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ClearScript is a library that makes it easy to add scripting to your .NET applications. It currently supports JavaScript (via V8 and JScript) and VBScript.

older | 1 | .... | 92 | 93 | (Page 94) | 95 | 96 | .... | 115 | newer

    0 0

    Hello! First of all thank you for this amazing library and your great effort in maintaining it!

    I am building a runtime on top of ClearScript that supports node-like requiring of scripts and dll's. I also implemented a REPL feature to explore my objects in console and print them like node does. I do so by enumerating Object.keys(obj).

    The issue I am facing is confusing - ```Object.keys()``` is returning names of extension methods even if the object is not suitable for those methods (different type), but only if the assembly containing those methods is exposed in a specific way to script. The type containing the extension methods is not required to be exposed, only the assembly suffices.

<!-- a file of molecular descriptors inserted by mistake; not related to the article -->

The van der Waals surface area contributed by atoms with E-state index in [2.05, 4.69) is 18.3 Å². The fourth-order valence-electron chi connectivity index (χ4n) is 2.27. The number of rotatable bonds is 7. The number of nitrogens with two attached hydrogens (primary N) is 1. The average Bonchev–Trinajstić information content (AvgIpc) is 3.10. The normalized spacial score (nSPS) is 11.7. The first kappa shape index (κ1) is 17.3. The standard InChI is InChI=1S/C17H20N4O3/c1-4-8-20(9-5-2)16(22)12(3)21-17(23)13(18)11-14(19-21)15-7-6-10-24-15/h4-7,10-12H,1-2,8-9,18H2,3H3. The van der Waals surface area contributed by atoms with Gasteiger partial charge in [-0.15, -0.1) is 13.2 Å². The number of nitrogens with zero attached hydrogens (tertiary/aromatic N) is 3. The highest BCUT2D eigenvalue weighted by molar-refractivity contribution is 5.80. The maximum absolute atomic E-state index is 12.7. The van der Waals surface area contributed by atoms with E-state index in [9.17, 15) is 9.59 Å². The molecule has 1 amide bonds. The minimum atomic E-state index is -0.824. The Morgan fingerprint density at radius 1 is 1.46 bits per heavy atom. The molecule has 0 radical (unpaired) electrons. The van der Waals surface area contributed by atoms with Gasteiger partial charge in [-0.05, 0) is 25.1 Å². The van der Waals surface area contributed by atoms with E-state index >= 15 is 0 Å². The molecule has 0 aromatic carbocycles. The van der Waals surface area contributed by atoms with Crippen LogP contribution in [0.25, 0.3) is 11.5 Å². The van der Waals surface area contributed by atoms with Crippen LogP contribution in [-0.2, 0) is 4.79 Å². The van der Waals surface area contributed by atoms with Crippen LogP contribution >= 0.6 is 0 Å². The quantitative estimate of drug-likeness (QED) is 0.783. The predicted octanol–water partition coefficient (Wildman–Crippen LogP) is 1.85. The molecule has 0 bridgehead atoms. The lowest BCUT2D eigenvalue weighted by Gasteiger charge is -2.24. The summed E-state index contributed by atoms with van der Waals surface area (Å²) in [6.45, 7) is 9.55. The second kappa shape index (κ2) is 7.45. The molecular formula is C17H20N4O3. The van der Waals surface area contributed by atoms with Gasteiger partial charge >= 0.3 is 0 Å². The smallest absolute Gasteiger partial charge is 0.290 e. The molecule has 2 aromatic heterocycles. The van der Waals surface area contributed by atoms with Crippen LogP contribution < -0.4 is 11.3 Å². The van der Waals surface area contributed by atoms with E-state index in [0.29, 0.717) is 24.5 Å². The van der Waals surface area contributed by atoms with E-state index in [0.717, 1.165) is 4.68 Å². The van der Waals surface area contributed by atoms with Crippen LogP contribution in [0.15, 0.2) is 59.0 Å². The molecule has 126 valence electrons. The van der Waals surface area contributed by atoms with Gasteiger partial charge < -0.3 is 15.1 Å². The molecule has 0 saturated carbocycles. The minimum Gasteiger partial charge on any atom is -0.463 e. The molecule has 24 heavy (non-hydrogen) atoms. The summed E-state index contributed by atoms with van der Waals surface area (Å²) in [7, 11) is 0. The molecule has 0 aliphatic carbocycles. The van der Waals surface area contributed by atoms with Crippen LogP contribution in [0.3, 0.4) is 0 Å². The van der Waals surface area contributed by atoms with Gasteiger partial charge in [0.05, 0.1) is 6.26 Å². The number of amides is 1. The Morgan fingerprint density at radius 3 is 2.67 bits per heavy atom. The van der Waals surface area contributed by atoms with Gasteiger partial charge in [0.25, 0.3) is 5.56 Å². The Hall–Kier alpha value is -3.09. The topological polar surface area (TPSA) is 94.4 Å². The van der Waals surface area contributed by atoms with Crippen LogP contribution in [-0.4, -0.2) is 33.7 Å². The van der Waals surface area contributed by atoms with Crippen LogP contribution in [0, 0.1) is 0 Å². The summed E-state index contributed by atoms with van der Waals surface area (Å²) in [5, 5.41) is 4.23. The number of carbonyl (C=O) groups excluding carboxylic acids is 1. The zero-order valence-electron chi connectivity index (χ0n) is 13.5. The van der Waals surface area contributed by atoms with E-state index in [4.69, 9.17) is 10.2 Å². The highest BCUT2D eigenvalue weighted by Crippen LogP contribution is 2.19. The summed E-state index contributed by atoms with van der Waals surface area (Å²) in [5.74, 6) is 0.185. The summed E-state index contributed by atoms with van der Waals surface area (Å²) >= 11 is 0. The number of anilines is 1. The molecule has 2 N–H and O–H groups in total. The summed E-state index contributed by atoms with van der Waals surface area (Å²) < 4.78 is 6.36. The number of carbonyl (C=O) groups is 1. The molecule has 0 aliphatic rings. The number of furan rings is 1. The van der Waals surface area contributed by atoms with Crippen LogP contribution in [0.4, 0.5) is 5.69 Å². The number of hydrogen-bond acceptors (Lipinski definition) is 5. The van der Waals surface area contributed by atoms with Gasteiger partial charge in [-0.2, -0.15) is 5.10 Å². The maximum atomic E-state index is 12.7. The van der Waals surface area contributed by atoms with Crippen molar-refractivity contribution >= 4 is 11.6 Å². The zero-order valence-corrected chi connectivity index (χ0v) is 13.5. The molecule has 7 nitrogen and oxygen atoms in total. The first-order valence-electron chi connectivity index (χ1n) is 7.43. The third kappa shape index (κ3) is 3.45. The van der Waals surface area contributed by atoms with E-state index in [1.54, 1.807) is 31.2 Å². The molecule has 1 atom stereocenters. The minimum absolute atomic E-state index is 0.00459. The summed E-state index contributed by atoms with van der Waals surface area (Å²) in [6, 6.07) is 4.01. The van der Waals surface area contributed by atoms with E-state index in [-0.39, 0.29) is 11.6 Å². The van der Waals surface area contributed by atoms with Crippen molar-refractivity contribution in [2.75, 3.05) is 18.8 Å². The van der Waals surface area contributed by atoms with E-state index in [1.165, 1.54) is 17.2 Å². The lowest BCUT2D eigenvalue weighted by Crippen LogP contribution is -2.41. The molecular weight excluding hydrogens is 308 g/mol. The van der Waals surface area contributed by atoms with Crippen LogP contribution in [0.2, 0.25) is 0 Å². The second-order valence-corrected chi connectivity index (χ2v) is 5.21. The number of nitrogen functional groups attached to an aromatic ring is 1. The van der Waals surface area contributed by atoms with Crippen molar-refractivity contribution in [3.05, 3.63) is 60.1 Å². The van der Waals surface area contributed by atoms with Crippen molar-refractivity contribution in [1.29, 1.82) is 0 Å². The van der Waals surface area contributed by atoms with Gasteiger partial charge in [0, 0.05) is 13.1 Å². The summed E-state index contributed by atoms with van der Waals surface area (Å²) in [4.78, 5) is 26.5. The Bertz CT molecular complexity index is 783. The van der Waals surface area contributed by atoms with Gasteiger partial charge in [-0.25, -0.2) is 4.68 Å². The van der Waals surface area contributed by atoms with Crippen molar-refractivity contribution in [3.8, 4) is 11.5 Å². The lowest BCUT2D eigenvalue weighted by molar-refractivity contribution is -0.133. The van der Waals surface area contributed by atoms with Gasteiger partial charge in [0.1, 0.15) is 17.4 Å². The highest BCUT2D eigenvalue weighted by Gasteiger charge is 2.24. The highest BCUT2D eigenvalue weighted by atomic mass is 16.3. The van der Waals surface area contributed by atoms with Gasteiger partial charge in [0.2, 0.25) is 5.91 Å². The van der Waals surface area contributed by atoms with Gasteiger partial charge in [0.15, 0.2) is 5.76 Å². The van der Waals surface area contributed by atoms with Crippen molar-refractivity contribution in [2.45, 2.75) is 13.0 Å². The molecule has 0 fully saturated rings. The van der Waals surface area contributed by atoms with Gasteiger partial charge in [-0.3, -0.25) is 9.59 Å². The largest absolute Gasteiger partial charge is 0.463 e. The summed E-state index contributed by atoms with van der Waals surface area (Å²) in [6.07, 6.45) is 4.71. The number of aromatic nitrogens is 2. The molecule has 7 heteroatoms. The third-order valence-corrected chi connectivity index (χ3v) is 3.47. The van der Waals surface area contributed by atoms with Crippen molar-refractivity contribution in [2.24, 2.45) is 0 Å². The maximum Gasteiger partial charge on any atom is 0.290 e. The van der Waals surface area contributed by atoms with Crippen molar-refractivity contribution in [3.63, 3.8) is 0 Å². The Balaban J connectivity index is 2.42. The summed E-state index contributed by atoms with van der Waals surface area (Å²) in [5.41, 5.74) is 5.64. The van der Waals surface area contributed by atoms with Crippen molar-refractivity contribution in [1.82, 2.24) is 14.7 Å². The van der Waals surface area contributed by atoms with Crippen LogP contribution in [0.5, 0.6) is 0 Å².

How I managed to narrow down the reproduction:

    bot.js:
    ```js
    // The assembly I want to import
    var telegram = require('./Telegram.Bot.dll');
    // require loads the file dynamically and returns a wrapper for its System.Reflection.Assembly
    // calling root() on that wrapper returns a new HostTypeCollection(assembly) in C#
    var root = telegram.root();

    // use the library as it's intended (note: the bug occurs even without this line)
    var api = new root.Telegram.Bot.Api(......);

    // The next line returns a regular CLR object module
    var core = require('core');

    var keys = Object.keys(core); // keys now contains ToUnixTime and some other irrelevant extensions!
    // From the source code of the library: public static long ToUnixTime(this DateTime self) { ... }
    // My object is not a DateTime, nor did I import root.Telegram.Bot.Helpers.Extensions
    // class where it resides

    // Calling sleep tells the runtime to start a REPL
    //after the script file finishes running instead of terminating
    core.sleep();
    // Exporting object to global namespace
    global.core = core;
    ```

    After running this file with my executable, if I type ```core``` in my REPL, It still prints out those keys, and evaluating ```core.ToUnixTime``` as a command returns ```[HostMethod:ToUnixTime]```, trying to invoke ```core.ToUnixTime()``` throws ```... does not contain a definition for 'ToUnixTime'```. This issue pollutes my objects and defeats the purpose of having an inspector.